Analysis: On lines 5-8, four functions are declared, each with the same return type and signature, returning void and taking two references to integers.

On line 14, pFunc is declared to be a pointer to a function that returns void and takes two integer reference parameters. Any of the previous functions can be pointed to by pFunc. The user is repeatedly offered the choice of which functions to invoke, and pFunc is assigned accordingly. On lines 35-36, the current value of the two integers is printed, the currently assigned function is invoked, and then the values are printed again.

Pointer to Function

A pointer to function is invoked exactly like the functions it points to, except that the function pointer name is used instead of the function name. Assign a pointer to function to a specific function by assigning to the function name without the parentheses. The function name is a constant pointer to the function itself. Use the pointer to function just as you would the function name. The pointer to function must agree in return value and signature with the function to which you assign it. Example

long (*pFuncOne) (int, int);
long SomeFunction (int, int);
pFuncOne = SomeFunction;
pFuncOne(5,7); 

Why Use Function Pointers?

You certainly could write the program in Listing 14.5 without function pointers, but the use of these pointers makes the intent and use of the program explicit: pick a function from a list, and then invoke it.

Listing 14.6 uses the function prototypes and definitions from Listing 14.5, but the body of the program does not use a function pointer. Examine the differences between these two listings.


NOTE: To compile this program, place lines 41-80 from Listing 14.5 immediately after line 56.

Listing 14.6. Rewriting Listing 14.5 without the pointer to function.

1:     // Listing 14.6 Without function pointers
2:
3:     #include <iostream.h>
4:
5:     void Square (int&,int&);
6:     void Cube (int&, int&);
7:     void Swap (int&, int &);
8:     void GetVals(int&, int&);
9:     void PrintVals(int, int);
10:    enum BOOL { FALSE, TRUE };
11:
12:    int main()
13:    {
14:       BOOL fQuit = FALSE;
15:       int valOne=1, valTwo=2;
16:       int choice;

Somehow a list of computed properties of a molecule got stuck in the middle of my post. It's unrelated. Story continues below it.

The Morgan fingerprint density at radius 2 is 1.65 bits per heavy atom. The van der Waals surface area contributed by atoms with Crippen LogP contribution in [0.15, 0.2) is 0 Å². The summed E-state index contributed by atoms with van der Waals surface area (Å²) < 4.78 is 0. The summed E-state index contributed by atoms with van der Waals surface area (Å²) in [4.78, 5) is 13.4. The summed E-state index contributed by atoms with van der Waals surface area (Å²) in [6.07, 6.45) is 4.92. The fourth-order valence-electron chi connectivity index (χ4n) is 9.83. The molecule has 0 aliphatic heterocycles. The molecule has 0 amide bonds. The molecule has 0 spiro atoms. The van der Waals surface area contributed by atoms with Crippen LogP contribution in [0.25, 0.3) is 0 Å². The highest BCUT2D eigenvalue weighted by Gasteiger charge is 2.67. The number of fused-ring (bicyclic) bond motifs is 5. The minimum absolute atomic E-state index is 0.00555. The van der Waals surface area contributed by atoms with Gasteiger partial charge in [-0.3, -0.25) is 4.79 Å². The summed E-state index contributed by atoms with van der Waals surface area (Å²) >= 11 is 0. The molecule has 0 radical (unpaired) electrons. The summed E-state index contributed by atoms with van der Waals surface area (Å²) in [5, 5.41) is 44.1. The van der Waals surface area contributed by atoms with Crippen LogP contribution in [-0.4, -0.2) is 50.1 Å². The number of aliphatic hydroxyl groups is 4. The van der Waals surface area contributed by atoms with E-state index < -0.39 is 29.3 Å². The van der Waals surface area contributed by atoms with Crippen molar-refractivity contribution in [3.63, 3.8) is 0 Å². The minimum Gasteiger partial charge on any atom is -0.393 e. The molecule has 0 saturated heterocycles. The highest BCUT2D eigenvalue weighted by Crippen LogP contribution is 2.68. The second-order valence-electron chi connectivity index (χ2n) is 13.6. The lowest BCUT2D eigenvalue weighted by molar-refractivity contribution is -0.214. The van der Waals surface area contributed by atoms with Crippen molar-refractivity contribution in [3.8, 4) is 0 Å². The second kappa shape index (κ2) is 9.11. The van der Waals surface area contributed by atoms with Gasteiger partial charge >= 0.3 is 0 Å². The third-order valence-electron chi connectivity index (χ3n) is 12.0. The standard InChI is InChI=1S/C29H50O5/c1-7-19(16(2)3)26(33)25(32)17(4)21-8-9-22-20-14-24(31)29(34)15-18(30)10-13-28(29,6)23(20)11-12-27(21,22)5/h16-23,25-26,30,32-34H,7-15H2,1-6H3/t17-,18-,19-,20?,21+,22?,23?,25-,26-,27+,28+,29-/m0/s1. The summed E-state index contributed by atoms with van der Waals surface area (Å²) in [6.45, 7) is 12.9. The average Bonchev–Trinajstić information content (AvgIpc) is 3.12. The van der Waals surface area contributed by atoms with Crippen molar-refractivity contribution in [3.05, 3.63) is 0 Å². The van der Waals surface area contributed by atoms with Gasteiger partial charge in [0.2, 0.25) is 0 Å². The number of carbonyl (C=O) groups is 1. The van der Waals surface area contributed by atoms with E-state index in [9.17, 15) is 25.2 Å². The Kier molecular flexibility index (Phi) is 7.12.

17:       while (fQuit == FALSE)
18:       {
19:          cout << "(0)Quit (1)Change Values (2)Square (3)Cube (4)Swap: ";
20:          cin >> choice;
21:          switch (choice)
22:          {
23:             case 1:
24:                PrintVals(valOne, valTwo);
25:                GetVals(valOne, valTwo);
26:                PrintVals(valOne, valTwo);
27:                break;
28:
29:             case 2:
30:                PrintVals(valOne, valTwo);
31:                Square(valOne,valTwo);
32:                PrintVals(valOne, valTwo);
33:                break;
34:
35:             case 3:
36:                PrintVals(valOne, valTwo);
37:                Cube(valOne, valTwo);
38:                PrintVals(valOne, valTwo);
39:                break;
40:
41:             case 4:
42:                PrintVals(valOne, valTwo);
43:                Swap(valOne, valTwo);
44:                PrintVals(valOne, valTwo);
45:                break;
46:
47:                default :
48:                fQuit = TRUE;
49:                break;
50:          }
51: 
52:          if (fQuit)
53:             break;
54:       }
55:     return 0;
56: }

Output: (0)Quit (1)Change Values (2)Square (3)Cube (4)Swap: 1
x: 1 y: 2
New value for ValOne: 2
New value for ValTwo: 3
(0)Quit (1)Change Values (2)Square (3)Cube (4)Swap: 3
x: 2 y: 3
x: 8 y: 27
(0)Quit (1)Change Values (2)Square (3)Cube (4)Swap: 2
x: 8 y: 27
x: 64 y: 729
(0)Quit (1)Change Values (2)Square (3)Cube (4)Swap: 4
x: 64 y: 729
x: 729 y: 64
(0)Quit (1)Change Values (2)Square (3)Cube (4)Swap: 0

Analysis: The implementation of the functions has been left out, because it is identical to that provided in Listing 14.5. As you can see, the output is unchanged, but the body of the program has expanded from 27 lines to 38. The calls to PrintVals() must be repeated for each case.